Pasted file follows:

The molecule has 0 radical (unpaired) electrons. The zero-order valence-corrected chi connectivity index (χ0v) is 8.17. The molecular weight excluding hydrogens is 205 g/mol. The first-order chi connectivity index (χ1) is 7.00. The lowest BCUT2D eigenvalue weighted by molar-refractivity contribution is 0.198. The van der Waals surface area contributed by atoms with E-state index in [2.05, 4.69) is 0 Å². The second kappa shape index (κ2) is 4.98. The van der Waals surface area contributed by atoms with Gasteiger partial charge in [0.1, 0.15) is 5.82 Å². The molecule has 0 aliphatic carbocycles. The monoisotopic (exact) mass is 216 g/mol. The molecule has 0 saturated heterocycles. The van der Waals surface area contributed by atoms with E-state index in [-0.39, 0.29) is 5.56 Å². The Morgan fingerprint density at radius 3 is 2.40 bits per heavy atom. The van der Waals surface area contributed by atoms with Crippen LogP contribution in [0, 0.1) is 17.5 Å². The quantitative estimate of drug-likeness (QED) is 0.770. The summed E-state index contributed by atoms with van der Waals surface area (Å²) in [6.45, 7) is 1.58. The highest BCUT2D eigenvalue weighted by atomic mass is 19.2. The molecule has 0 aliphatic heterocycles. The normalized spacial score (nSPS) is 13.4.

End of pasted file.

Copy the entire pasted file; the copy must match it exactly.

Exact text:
The molecule has 0 radical (unpaired) electrons. The zero-order valence-corrected chi connectivity index (χ0v) is 8.17. The molecular weight excluding hydrogens is 205 g/mol. The first-order chi connectivity index (χ1) is 7.00. The lowest BCUT2D eigenvalue weighted by molar-refractivity contribution is 0.198. The van der Waals surface area contributed by atoms with E-state index in [2.05, 4.69) is 0 Å². The second kappa shape index (κ2) is 4.98. The van der Waals surface area contributed by atoms with Gasteiger partial charge in [0.1, 0.15) is 5.82 Å². The molecule has 0 aliphatic carbocycles. The monoisotopic (exact) mass is 216 g/mol. The molecule has 0 saturated heterocycles. The van der Waals surface area contributed by atoms with E-state index in [-0.39, 0.29) is 5.56 Å². The Morgan fingerprint density at radius 3 is 2.40 bits per heavy atom. The van der Waals surface area contributed by atoms with Crippen LogP contribution in [0, 0.1) is 17.5 Å². The quantitative estimate of drug-likeness (QED) is 0.770. The summed E-state index contributed by atoms with van der Waals surface area (Å²) in [6.45, 7) is 1.58. The highest BCUT2D eigenvalue weighted by atomic mass is 19.2. The molecule has 0 aliphatic heterocycles. The normalized spacial score (nSPS) is 13.4.